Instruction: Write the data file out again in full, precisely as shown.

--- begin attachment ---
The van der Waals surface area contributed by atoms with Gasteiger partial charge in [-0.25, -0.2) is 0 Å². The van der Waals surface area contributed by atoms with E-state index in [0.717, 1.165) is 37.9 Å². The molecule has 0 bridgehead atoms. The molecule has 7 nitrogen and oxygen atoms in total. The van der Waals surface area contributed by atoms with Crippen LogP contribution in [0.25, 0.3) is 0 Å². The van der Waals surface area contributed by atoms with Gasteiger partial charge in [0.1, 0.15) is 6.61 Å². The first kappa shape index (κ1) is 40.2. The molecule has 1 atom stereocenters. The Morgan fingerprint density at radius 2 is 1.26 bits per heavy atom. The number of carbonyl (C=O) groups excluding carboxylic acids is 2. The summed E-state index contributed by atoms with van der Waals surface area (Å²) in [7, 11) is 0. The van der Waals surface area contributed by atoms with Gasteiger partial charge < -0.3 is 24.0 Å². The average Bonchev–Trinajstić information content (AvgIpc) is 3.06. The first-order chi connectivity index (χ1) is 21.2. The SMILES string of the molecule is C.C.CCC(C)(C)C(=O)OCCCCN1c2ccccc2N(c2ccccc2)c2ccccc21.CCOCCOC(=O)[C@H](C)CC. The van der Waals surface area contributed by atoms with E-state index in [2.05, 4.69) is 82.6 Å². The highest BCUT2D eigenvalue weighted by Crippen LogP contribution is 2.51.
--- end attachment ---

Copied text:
The van der Waals surface area contributed by atoms with Gasteiger partial charge in [-0.25, -0.2) is 0 Å². The van der Waals surface area contributed by atoms with E-state index in [0.717, 1.165) is 37.9 Å². The molecule has 0 bridgehead atoms. The molecule has 7 nitrogen and oxygen atoms in total. The van der Waals surface area contributed by atoms with Crippen LogP contribution in [0.25, 0.3) is 0 Å². The van der Waals surface area contributed by atoms with Gasteiger partial charge in [0.1, 0.15) is 6.61 Å². The first kappa shape index (κ1) is 40.2. The molecule has 1 atom stereocenters. The Morgan fingerprint density at radius 2 is 1.26 bits per heavy atom. The number of carbonyl (C=O) groups excluding carboxylic acids is 2. The summed E-state index contributed by atoms with van der Waals surface area (Å²) in [7, 11) is 0. The van der Waals surface area contributed by atoms with Gasteiger partial charge < -0.3 is 24.0 Å². The average Bonchev–Trinajstić information content (AvgIpc) is 3.06. The first-order chi connectivity index (χ1) is 21.2. The SMILES string of the molecule is C.C.CCC(C)(C)C(=O)OCCCCN1c2ccccc2N(c2ccccc2)c2ccccc21.CCOCCOC(=O)[C@H](C)CC. The van der Waals surface area contributed by atoms with E-state index in [2.05, 4.69) is 82.6 Å². The highest BCUT2D eigenvalue weighted by Crippen LogP contribution is 2.51.